The only reason Yuichi was able to finish his P-2 was determination and the help of all the pilots that made it happen.

This was the biggest group effort I have ever seen in my 23 years of paragliding of making sure he accomplished his dream of becoming a pilot.

Yuichi and I thank you all.

Reaper
P.S. He'll be back...

4 comments:

Duck said...

Whoo Hoo!! CONGRATS Yuichi! I look forward to flying with you!

m.yuichi said...

I am so glad that everyone congratulates me so much. And thank Alex to write this great article. I am very happy to have such super nice friends in Oahu.
Thank everyone for giving me unforgettable memories and experience in my spring days.
My paragliding life is just started now. It is my great pleasure if I can fly with all of you together again!!! Yeah, I’ll be back soon, of course!
Yuichi

Thom said...

What a trip! This is a story for the record books.

Congrats Yuichi, I hope your homeland Japan gets better soon.

Look forward to flying with you here and maybe even in front of Mt. Fuji some day.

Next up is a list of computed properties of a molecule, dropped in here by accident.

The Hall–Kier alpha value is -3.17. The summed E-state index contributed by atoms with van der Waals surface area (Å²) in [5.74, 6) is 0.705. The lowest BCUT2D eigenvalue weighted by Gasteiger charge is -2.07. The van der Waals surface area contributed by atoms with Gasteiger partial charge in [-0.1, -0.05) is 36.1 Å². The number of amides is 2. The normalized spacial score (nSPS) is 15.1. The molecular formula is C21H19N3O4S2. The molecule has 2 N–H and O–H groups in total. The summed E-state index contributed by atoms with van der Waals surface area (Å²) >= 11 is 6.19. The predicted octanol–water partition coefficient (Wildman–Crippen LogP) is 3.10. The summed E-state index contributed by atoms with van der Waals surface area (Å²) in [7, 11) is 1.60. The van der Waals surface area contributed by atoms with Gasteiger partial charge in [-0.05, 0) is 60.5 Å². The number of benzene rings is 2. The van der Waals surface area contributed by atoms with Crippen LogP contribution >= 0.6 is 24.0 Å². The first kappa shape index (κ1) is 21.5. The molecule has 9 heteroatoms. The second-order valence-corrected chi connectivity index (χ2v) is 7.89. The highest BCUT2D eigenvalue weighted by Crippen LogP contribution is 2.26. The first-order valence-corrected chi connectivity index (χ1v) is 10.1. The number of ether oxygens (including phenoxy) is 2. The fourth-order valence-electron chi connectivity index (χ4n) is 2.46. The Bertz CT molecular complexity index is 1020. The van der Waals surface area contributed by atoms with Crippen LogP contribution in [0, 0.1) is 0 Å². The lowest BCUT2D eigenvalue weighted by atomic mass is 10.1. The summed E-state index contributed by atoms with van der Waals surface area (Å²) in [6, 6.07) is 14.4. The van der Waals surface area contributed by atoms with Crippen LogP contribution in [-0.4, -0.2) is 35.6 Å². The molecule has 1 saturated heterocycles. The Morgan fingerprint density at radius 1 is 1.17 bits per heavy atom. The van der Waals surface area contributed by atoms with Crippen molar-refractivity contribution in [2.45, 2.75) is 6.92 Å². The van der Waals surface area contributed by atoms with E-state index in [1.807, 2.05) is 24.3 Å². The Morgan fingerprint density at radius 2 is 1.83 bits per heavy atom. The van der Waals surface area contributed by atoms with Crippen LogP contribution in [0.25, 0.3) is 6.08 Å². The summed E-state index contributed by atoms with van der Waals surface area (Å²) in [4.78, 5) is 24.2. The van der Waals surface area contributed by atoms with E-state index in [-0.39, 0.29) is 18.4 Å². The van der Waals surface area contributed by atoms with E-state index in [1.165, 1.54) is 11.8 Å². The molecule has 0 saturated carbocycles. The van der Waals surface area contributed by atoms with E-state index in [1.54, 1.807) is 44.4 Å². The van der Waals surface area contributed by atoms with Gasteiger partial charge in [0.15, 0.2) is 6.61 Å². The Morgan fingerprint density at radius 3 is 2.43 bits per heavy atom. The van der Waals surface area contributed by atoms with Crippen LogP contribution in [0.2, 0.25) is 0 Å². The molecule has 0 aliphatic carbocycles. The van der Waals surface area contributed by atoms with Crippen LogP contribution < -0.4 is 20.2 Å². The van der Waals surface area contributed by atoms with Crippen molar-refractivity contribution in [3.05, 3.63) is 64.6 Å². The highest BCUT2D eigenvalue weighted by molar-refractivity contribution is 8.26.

Louise said...

I'm really happy that I was able to be a part of this. Yuichi is a great person, and with that enthusiasm and drive, well on his way to being a great pilot.
I always tell people that the Hawaii crew is the best flying community I know. They always make you feel welcome, they're full of encouragement and they love to fly and spend time together. Maybe it's something in the water, maybe it's something in the air, but what ever it is, you can be assured that the spirit of Aloha is alive and well. This is just another great example of that. Without the support and camaraderie of this group, I don't think this would have been possible. Pat yourselves on the back, I think you've just created another flying monkey for whom Hawaii will always have a spot their heart.

'Till next time,
Louise